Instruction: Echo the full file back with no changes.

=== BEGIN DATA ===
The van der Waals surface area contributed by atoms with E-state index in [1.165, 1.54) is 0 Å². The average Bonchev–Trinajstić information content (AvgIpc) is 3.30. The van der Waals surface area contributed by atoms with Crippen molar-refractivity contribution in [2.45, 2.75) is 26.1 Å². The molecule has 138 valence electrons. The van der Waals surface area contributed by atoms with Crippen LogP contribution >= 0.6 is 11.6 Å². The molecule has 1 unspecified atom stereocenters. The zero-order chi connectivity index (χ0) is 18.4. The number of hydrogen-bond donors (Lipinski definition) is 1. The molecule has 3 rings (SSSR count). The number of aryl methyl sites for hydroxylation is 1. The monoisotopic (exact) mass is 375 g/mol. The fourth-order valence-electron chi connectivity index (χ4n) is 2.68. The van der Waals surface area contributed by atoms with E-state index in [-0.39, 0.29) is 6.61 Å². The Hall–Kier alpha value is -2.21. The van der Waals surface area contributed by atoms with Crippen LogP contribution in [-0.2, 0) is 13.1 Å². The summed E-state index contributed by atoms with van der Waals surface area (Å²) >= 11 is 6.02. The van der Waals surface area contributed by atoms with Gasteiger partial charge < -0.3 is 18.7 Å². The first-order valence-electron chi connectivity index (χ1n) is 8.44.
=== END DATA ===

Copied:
The van der Waals surface area contributed by atoms with E-state index in [1.165, 1.54) is 0 Å². The average Bonchev–Trinajstić information content (AvgIpc) is 3.30. The van der Waals surface area contributed by atoms with Crippen molar-refractivity contribution in [2.45, 2.75) is 26.1 Å². The molecule has 138 valence electrons. The van der Waals surface area contributed by atoms with Crippen LogP contribution >= 0.6 is 11.6 Å². The molecule has 1 unspecified atom stereocenters. The zero-order chi connectivity index (χ0) is 18.4. The number of hydrogen-bond donors (Lipinski definition) is 1. The molecule has 3 rings (SSSR count). The number of aryl methyl sites for hydroxylation is 1. The monoisotopic (exact) mass is 375 g/mol. The fourth-order valence-electron chi connectivity index (χ4n) is 2.68. The van der Waals surface area contributed by atoms with E-state index in [-0.39, 0.29) is 6.61 Å². The Hall–Kier alpha value is -2.21. The van der Waals surface area contributed by atoms with Crippen LogP contribution in [-0.2, 0) is 13.1 Å². The summed E-state index contributed by atoms with van der Waals surface area (Å²) >= 11 is 6.02. The van der Waals surface area contributed by atoms with Gasteiger partial charge < -0.3 is 18.7 Å². The first-order valence-electron chi connectivity index (χ1n) is 8.44.